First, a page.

Stolt Sea Farm, Inc. ("Stolt"), a Delaware corporation with a place of business in Lubec, Maine, operates two sea farm sites at Johnson Bay and Rodger's Island in Cobscook Bay. Stolt commenced aquaculture operations at Johnson Bay in 1989 and commenced operations at Rodger's Island in 1996.

ASM is a Maine limited liability company, most recently a wholly owned subsidiary of Fjord Seafood, USA, Inc., and ultimately, Fjord Seafood, ASA, a Norwegian company. Fjord Seafood, USA assumed 100 percent ownership of ASM on May 2, 2001. Stolt is a wholly owned subsidiary of companies that are owned by Stolt-Nielson S.A., a Norwegian company, and ultimately, Stolt Sea Farm Holdings B.V., a Netherlands corporation.

ASM and Stolt each obtained a Maine Department of Marine Resources ("DMR") aquaculture lease for each of its sea farms pursuant to 12 M.R.S.A. § 6072. The DMR lease process mandates protection of state water quality requirements and protection of marine organisms as a condition of lease issuance. The lease hearing process requires completion of two environmental site review reports (by applicant and DMR) in order to provide an environmental characterization and baseline measurement of site conditions. Maine law authorizes the DMR Commissioner to grant an aquaculture lease only upon a finding, based on state standards, inter alia, that the lease will not unreasonably interfere with water quality or the ability of surrounding areas to support existing ecologically significant flora and fauna. See 12 M.R.S.A. § 6072(7-A)(D) and (7-B). Maine law prohibits issuance of a lease unless DEP certifies that the project will not violate the standards ascribed to the receiving waters classification. See 12 M.R.S.A. § 7-B; 38 M.R.S.A. § 465-B. A DEP Water Quality Certification has been issued under 12 M.R.S.A. section 6072(7-B) for each ASM and Stolt farm site, with a finding, based on state standards, that aquaculture operations would not have a significant adverse effect on water quality or violate water quality standards, with provision for revocation if such standards are violated. The finding is directly contrary to the burden of the considerable evidence in this record which shows clearly that those operations do have a substantial, adverse effect on water quality and do not comply with water quality standards. The record is devoid of any evidence of an effort, other than the implementation of the FAMP monitoring surveys, by DMR or any other agency to determine if, after issuance of the certification, there was, in fact, any adverse impact on water quality. No action to revoke the certifications has ever been taken. ASM and Stolt also have an Army Corps of Engineers ("ACE") permit issued under section 10 of the Rivers and Harbors Act of 1899, 33 U.S.C. § 403, for each of their sea farm sites. Each ACE permit contains water quality and benthic monitoring provisions.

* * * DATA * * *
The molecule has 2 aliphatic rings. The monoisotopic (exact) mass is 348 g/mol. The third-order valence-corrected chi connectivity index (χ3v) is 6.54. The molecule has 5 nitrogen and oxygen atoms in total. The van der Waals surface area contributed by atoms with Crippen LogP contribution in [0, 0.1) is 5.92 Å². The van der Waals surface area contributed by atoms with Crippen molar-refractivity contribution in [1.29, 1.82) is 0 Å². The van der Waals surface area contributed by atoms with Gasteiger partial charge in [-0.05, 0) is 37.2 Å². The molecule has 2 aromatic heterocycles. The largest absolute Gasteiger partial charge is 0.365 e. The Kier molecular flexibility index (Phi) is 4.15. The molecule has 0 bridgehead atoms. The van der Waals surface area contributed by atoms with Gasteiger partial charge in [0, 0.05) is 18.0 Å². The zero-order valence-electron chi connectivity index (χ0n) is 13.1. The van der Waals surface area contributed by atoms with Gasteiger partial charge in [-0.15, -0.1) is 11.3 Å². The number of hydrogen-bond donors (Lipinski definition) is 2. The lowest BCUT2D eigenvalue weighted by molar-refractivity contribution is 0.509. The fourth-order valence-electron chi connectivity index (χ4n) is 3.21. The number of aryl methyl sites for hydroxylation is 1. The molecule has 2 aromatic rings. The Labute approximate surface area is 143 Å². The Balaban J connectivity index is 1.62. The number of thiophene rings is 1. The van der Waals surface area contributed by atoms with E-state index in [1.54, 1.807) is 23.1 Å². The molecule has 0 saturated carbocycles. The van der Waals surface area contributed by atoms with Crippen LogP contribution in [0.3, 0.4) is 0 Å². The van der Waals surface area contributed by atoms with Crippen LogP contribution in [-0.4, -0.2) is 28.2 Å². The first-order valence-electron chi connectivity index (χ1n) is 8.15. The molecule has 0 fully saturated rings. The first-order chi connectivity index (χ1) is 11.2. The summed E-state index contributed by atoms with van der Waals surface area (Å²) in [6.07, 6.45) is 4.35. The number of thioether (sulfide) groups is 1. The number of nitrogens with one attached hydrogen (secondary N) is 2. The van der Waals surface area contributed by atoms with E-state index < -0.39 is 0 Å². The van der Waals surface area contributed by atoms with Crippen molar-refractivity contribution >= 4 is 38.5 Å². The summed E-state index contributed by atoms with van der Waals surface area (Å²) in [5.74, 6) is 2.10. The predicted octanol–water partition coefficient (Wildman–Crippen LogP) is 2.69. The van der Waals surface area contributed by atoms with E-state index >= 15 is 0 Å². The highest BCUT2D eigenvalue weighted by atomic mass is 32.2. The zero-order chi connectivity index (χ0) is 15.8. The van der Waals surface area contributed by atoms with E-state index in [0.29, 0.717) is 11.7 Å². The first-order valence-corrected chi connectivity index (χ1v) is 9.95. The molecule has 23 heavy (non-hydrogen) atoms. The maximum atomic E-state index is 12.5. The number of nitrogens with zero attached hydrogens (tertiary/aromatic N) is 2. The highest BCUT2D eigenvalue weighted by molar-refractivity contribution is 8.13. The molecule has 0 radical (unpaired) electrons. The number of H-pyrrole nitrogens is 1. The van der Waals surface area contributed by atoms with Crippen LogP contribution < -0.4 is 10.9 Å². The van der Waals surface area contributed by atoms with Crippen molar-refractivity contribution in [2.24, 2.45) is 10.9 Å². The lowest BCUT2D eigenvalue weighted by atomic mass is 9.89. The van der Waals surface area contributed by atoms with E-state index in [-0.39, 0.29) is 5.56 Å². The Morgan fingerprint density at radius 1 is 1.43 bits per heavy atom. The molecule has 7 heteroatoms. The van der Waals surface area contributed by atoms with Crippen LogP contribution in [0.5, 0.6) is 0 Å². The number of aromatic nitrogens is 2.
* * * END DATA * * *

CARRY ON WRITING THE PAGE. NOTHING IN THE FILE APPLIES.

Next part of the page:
A regulatory scheme to protect the health of both aquaculture production stock and wild stocks has been administered and updated by DMR since 1984. DMR must issue, pursuant to the fish health regulations, a permit for introduction, importation, or transfer of salmon into the coastal waters; must require extensive monitoring and surveillance of sea farm site production fish to ensure disease protection; and it may take any action, including quarantine or eradication of salmon stocks, in order to protect fish health.

Neither ASM nor Stolt holds a federal CWA NPDES permit for aquaculture operations at any of their sea farm sites. ASM and Stolt timely applied for an NPDES permit for each site, but neither the United States Environmental Protection Agency ("EPA") nor the Maine Department of Environmental Protection ("DEP") has yet made a decision on the applications. Although EPA advised Defendants in August 1989 that Maine sea farms "may constitute concentrated aquatic animal production facilities" under 30 C.F.R. section 122.24, and that companies would be required to submit sufficient information to enable EPA to take "whatever appropriate action is necessary." In October of 1990, EPA sent a letter to ASM and Stolt stating that they were required to obtain an NPDES permit for the discharge of pollutants to the waters of the United States and instructing them to fill out an NPDES application form and return it within sixty days. EPA has not advised or suggested at any time that ASM or Stolt should cease operations.

At that time, ASM and Stolt timely submitted NPDES applications for their existing sites at Cross Island and in Johnson Bay. EPA did not act on those applications and, instead, participated with ACE, National Marine Fisheries Service ("NMFS"), United States Fish and Wildlife Service ("USFWS"), DMR, and DEP in a joint effort from 1990 to 1992 to create the State of Maine Finfish Aquaculture Monitoring Program ("FAMP") and a coordinated state and federal permit application. The product of this effort was a 1992 DMR letter to all Maine companies, including ASM and Stolt, advising that federal and state agencies regulating aquaculture in Maine had "finalized a coordinated monitoring program for finfish aquaculture" and stating that the DMR would be the "lead agency" that is "now ready to implement this program."

ASM and Stolt timely filed either a Notice of Intent to be Covered by General Permit or an individual permit application for existing and subsequent lease site applications, and their pen sites were monitored under the FAMP. ASM contacted EPA numerous times after 1992 with respect to its sea farm operations. It filed six applications for new lease sites through 1998, sent a letter in 1993 requesting an EPA letter of assurance that ASM could commence operations at new lease sites upon receipt of ACE or DEP authorizations, and sent a letter in 1995 reminding EPA of its continued operations and change in ownership. EPA never responded. Similarly, Stolt contacted EPA to request new lease sites and notified EPA of continued operations under new ownership. EPA never responded.